Egyptian society made several significant advances during dynastic periods in many areas of technology. According to Hossam Elanzeery, they were the first civilization to use timekeeping devices such as sundials, shadow clocks, and obelisks and successfully leveraged their knowledge of astronomy to create a calendar model that society still uses today. They developed shipbuilding technology that saw them progress from papyrus reed vessels to cedar wood ships while also pioneering the use of rope trusses and stem-mounted rudders. The Egyptians also used their knowledge of anatomy to lay the foundation for many modern medical techniques and practiced the earliest known version of neuroscience. Elanzeery also states that they used and furthered mathematical science, as evidenced in the building of the pyramids.
Ancient Egyptians also invented and pioneered many food technologies that have become the basis of modern food technology processes. Based on paintings and reliefs found in tombs, as well as archaeological artifacts, scholars like Paul T Nicholson believe that the Ancient Egyptians established systematic farming practices, engaged in cereal processing, brewed beer and baked bread, processed meat, practiced viticulture and created the basis for modern wine production, and created condiments to complement, preserve and mask the flavors of their food.
The Indus Valley Civilization, situated in a resource-rich area (in modern Pakistan and northwestern India), is notable for its early application of city planning, sanitation technologies, and plumbing. Indus Valley construction and architecture, called 'Vaastu Shastra', suggests a thorough understanding of materials engineering, hydrology, and sanitation.
The Chinese made many first-known discoveries and developments. Major technological contributions from China include early seismological detectors, matches, paper, Helicopter rotor, Raised-relief map, the double-action piston pump, cast iron, water powered blast furnace bellows, the iron plough, the multi-tube seed drill, the wheelbarrow, the parachute, the compass, the rudder, the crossbow, the South Pointing Chariot and gunpowder. China also developed deep well drilling, which they used to extract brine for making salt. Some of these wells, which were as deep as 900 meters, produced natural gas which was used for evaporating brine.
Other Chinese discoveries and inventions from the Medieval period include block printing, movable type printing, phosphorescent paint, endless power chain drive and the clock escapement mechanism. The solid-fuel rocket was invented in China about 1150, nearly 200 years after the invention of gunpowder (which acted as the rocket's fuel). Decades before the West's age of exploration, the Chinese emperors of the Ming Dynasty also sent large fleets on maritime voyages, some reaching Africa.
The Hellenistic period of Mediterranean history began in the 4th century BC with Alexander's conquests, which led to the emergence of a Hellenistic civilization representing a synthesis of Greek and Near-Eastern cultures in the Eastern Mediterranean region, including the Balkans, Levant and Egypt. With Ptolemaic Egypt as its intellectual center and Greek as the lingua franca, the Hellenistic civilization included Greek, Egyptian, Jewish, Persian and Phoenician scholars and engineers who wrote in Greek.
Hellenistic engineers of the Eastern Mediterranean were responsible for a number of inventions and improvements to existing technology. The Hellenistic period saw a sharp increase in technological advancement, fostered by a climate of openness to new ideas, the blossoming of a mechanistic philosophy, and the establishment of the Library of Alexandria in Ptolemaic Egypt and its close association with the adjacent museion. In contrast to the typically anonymous inventors of earlier ages, ingenious minds such as Archimedes, Philo of Byzantium, Heron, Ctesibius, and Archytas remain known by name to posterity.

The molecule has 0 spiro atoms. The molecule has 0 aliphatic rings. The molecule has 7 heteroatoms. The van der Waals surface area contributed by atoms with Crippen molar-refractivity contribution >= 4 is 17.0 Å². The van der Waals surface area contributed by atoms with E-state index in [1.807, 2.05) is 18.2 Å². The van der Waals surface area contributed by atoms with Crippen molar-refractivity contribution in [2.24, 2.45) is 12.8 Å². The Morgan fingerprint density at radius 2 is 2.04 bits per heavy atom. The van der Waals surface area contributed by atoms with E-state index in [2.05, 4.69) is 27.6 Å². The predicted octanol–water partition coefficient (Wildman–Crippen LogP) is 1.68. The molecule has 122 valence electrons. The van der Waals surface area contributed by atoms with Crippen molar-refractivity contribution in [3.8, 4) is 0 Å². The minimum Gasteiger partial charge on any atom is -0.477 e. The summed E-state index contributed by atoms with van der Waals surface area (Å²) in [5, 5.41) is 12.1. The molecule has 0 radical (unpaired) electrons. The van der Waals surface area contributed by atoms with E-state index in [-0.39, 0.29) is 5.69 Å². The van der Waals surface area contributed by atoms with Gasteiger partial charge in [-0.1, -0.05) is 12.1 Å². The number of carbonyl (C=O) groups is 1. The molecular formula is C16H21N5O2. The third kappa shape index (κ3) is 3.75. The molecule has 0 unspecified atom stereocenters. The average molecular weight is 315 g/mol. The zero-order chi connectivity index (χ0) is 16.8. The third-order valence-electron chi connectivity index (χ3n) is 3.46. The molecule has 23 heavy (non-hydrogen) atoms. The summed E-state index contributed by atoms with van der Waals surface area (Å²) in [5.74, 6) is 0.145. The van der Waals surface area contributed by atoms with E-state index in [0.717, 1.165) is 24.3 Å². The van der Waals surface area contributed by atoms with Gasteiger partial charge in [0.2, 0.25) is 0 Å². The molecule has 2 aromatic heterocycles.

Ancient agriculture, as in any period prior to the modern age the primary mode of production and subsistence, and its irrigation methods, were considerably advanced by the invention and widespread application of a number of previously unknown water-lifting devices, such as the vertical water-wheel, the compartmented wheel, the water turbine, Archimedes' screw, the bucket-chain and pot-garland, the force pump, the suction pump, the double-action piston pump and quite possibly the chain pump.
In music, the water organ, invented by Ctesibius and subsequently improved, constituted the earliest instance of a keyboard instrument. In time-keeping, the introduction of the inflow clepsydra and its mechanization by the dial and pointer, the application of a feedback system and the escapement mechanism far superseded the earlier outflow clepsydra.
Innovations in mechanical technology included the newly devised right-angled gear, which would become particularly important to the operation of mechanical devices. Hellenistic engineers also devised automata such as suspended ink pots, automatic washstands, and doors, primarily as toys, which however featured new useful mechanisms such as the cam and gimbals.
In other fields, ancient Greek innovations include the catapult and the gastraphetes crossbow in warfare, hollow bronze-casting in metallurgy, the dioptra for surveying, in infrastructure the lighthouse, central heating, a tunnel excavated from both ends by scientific calculations, and the ship trackway. In transport, great progress resulted from the invention of the winch and the odometer.
The Roman Empire expanded from Italia across the entire Mediterranean region between the 1st century BC and 1st century AD. Its most advanced and economically productive provinces outside of Italia were the Eastern Roman provinces in the Balkans, Asia Minor, Egypt, and the Levant, with Roman Egypt in particular being the wealthiest Roman province outside of Italia.